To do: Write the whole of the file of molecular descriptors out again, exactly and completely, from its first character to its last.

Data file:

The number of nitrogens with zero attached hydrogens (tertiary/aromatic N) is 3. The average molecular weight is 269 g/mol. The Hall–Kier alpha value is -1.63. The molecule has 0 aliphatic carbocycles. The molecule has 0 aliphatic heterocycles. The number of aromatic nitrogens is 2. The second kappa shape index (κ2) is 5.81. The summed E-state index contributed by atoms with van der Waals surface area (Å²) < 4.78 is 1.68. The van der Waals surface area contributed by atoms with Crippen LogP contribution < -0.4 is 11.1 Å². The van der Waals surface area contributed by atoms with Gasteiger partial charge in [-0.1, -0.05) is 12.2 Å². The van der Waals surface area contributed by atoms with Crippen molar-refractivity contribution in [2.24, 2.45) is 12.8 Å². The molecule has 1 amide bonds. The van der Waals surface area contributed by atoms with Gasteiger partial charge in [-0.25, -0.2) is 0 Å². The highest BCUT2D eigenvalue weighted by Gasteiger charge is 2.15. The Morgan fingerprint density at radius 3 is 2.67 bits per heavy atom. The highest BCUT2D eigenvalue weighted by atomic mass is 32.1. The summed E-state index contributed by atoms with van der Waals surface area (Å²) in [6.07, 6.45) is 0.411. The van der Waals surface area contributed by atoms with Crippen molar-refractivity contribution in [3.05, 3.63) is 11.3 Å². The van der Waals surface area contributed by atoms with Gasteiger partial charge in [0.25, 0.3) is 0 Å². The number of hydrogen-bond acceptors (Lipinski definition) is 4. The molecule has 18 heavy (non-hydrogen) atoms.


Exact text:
The number of nitrogens with zero attached hydrogens (tertiary/aromatic N) is 3. The average molecular weight is 269 g/mol. The Hall–Kier alpha value is -1.63. The molecule has 0 aliphatic carbocycles. The molecule has 0 aliphatic heterocycles. The number of aromatic nitrogens is 2. The second kappa shape index (κ2) is 5.81. The summed E-state index contributed by atoms with van der Waals surface area (Å²) < 4.78 is 1.68. The van der Waals surface area contributed by atoms with Crippen LogP contribution < -0.4 is 11.1 Å². The van der Waals surface area contributed by atoms with Gasteiger partial charge in [-0.1, -0.05) is 12.2 Å². The van der Waals surface area contributed by atoms with Crippen molar-refractivity contribution in [2.24, 2.45) is 12.8 Å². The molecule has 1 amide bonds. The van der Waals surface area contributed by atoms with Gasteiger partial charge in [-0.25, -0.2) is 0 Å². The highest BCUT2D eigenvalue weighted by Gasteiger charge is 2.15. The Morgan fingerprint density at radius 3 is 2.67 bits per heavy atom. The highest BCUT2D eigenvalue weighted by atomic mass is 32.1. The summed E-state index contributed by atoms with van der Waals surface area (Å²) in [6.07, 6.45) is 0.411. The van der Waals surface area contributed by atoms with Crippen molar-refractivity contribution in [3.05, 3.63) is 11.3 Å². The van der Waals surface area contributed by atoms with Gasteiger partial charge in [0.25, 0.3) is 0 Å². The number of hydrogen-bond acceptors (Lipinski definition) is 4. The molecule has 18 heavy (non-hydrogen) atoms.